Thursday, May 16, 2013

Design Fixation and The City

One development that's undergone much recent study in the field of engineering is the concept of design fixation, the reluctance of a designer to innovate due to their unquestioned adherence to existing ideas or due to the influence of previous designs upon them.

According to a study published by the American Society for Testing and Materials (ASTM), design fixation is often subliminal, and occurring regardless of what instructions are provided to the designer. This often results in a flawed design being, in a large part, copied, despite the designer being told specifically that it is flawed.  

This concept is beginning to manifest itself in several interesting ways in regards to city planning. One of the most apparent is the idea that in order to be competitive and economically resilient, a city should strive on attracting a "creative class" of young professionals, something which recent research shows might not actually work, as opposed to trying to develop one by increasing the quality of education, public services, or low income housing.

Another way is by cities directly copying aspects of comprehensive plans from other cities without optimization or the understanding of why they were originally developed. A good example of this is the implementation of form-based zoning codes aimed at promoting pedestrian friendliness and mixed uses. This is often seen when cities do not provide a reason or direction for their codes, and implement them over large areas of land instead of applying them to specific neighborhoods.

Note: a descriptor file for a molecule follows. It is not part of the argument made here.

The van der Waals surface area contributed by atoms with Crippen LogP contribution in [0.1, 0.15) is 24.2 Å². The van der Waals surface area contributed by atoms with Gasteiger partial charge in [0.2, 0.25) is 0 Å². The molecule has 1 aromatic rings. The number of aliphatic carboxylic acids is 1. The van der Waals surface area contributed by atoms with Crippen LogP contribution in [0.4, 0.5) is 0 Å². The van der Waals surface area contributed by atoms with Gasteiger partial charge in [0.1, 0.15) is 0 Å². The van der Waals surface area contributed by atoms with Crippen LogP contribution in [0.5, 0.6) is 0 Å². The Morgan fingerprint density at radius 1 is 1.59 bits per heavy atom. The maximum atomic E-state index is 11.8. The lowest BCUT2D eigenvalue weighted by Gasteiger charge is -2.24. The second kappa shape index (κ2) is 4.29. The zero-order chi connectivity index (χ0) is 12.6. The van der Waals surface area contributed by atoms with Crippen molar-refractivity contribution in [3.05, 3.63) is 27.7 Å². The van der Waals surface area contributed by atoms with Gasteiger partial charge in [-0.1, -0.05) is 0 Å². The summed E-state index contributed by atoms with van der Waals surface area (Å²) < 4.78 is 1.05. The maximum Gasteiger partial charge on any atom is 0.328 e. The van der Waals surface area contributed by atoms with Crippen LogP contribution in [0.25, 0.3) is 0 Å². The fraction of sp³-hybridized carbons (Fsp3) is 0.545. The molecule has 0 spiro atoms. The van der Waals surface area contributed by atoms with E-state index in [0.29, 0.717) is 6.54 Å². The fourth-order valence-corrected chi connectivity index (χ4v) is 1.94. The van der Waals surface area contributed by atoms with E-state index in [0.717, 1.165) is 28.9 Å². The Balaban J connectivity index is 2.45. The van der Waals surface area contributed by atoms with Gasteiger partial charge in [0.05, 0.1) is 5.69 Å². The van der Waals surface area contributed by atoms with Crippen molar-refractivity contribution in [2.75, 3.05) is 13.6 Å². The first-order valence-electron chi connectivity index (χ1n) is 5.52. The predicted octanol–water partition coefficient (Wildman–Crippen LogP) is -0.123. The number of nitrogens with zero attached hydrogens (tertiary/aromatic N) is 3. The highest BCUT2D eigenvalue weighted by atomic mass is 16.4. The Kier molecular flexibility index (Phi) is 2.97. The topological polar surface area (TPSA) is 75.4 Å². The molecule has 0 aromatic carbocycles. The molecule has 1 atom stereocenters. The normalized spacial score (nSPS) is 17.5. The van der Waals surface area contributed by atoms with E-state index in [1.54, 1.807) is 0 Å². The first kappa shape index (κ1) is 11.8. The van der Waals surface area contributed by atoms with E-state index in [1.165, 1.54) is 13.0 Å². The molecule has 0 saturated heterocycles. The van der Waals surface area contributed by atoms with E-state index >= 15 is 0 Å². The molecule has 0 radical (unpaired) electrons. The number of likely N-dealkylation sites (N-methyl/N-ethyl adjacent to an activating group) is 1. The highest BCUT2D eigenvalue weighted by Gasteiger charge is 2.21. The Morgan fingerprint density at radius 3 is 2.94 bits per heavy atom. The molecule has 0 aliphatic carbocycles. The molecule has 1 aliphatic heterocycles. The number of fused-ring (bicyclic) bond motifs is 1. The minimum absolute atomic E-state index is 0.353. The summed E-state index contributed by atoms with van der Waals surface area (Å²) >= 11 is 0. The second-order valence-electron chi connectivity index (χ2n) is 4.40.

A good example of this is "new urbanist" suburbs which are composed of rowhouses on a grid plan, but do not exist in a larger context. They must still be accessed by car, and still have minimal connectivity to adjacent roads.  

One of the major flaws of the urban renewal program in the 1950s and 1960s was that it tried to apply standardized solutions to a variety of problems across a variety of cities, itself an expression of design fixation. This approach paid no attention to the peculiarities of the urban environment.

Jane Jacobs discussed several flaws with this approach, most notably, the fact that the design of these developments run counter to the way the street level is actually used by a city's inhabitants. She also noted that the interactions that take place among the residents of a city play a large part in keeping it safe, interesting, and economically competitive. Most importantly, she noted that each city has its own peculiarities which influence these interactions. The peculiarities of one city are different than those of another, and thus a planning solution to a particular problem may work in one city, but not in another.

In order to make a substantial effort at addressing the variety of urban problems that face us, such as poverty, crime, and abandonment, the reasons for them, demographic patters, investment and development rates, policing strategies, and travel patterns, must be thoroughly examined and well understood. In this way, each city is unique. A problem that is fundamentally different in two locations cannot be solved with the same solution.

This is what keeps urban design interesting, and I dare say, what makes it fun.